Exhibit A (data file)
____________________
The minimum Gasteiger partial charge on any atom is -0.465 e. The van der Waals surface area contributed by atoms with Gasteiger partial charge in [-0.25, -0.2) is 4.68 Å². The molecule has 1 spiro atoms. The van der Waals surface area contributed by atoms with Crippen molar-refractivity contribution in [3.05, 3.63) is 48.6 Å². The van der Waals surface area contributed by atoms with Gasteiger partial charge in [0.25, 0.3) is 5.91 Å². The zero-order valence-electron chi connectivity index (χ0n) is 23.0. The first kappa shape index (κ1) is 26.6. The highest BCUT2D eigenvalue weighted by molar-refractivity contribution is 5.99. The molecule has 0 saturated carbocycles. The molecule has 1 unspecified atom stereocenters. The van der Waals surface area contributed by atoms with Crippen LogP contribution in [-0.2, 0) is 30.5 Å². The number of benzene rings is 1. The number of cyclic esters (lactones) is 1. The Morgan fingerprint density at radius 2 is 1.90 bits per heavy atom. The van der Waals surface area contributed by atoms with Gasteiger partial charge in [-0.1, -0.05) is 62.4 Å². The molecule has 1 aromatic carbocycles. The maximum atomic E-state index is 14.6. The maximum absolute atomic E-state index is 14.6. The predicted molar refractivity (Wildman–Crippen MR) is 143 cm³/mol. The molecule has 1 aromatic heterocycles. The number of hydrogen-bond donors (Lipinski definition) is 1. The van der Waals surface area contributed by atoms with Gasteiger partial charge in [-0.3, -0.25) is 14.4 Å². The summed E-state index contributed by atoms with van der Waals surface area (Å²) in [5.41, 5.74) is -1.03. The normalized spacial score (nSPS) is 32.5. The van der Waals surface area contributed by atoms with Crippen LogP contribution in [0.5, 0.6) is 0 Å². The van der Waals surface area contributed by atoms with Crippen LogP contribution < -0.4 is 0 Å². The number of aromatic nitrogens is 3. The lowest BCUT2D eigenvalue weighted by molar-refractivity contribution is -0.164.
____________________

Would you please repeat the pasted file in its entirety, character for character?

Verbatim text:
The minimum Gasteiger partial charge on any atom is -0.465 e. The van der Waals surface area contributed by atoms with Gasteiger partial charge in [-0.25, -0.2) is 4.68 Å². The molecule has 1 spiro atoms. The van der Waals surface area contributed by atoms with Crippen molar-refractivity contribution in [3.05, 3.63) is 48.6 Å². The van der Waals surface area contributed by atoms with Gasteiger partial charge in [0.25, 0.3) is 5.91 Å². The zero-order valence-electron chi connectivity index (χ0n) is 23.0. The first kappa shape index (κ1) is 26.6. The highest BCUT2D eigenvalue weighted by molar-refractivity contribution is 5.99. The molecule has 0 saturated carbocycles. The molecule has 1 unspecified atom stereocenters. The van der Waals surface area contributed by atoms with Crippen LogP contribution in [-0.2, 0) is 30.5 Å². The number of benzene rings is 1. The number of cyclic esters (lactones) is 1. The Morgan fingerprint density at radius 2 is 1.90 bits per heavy atom. The van der Waals surface area contributed by atoms with Gasteiger partial charge in [-0.1, -0.05) is 62.4 Å². The molecule has 1 aromatic carbocycles. The maximum atomic E-state index is 14.6. The maximum absolute atomic E-state index is 14.6. The predicted molar refractivity (Wildman–Crippen MR) is 143 cm³/mol. The molecule has 1 aromatic heterocycles. The number of hydrogen-bond donors (Lipinski definition) is 1. The van der Waals surface area contributed by atoms with Gasteiger partial charge in [-0.3, -0.25) is 14.4 Å². The summed E-state index contributed by atoms with van der Waals surface area (Å²) in [5.41, 5.74) is -1.03. The normalized spacial score (nSPS) is 32.5. The van der Waals surface area contributed by atoms with Crippen LogP contribution in [0.5, 0.6) is 0 Å². The van der Waals surface area contributed by atoms with Crippen LogP contribution < -0.4 is 0 Å². The number of aromatic nitrogens is 3. The lowest BCUT2D eigenvalue weighted by molar-refractivity contribution is -0.164.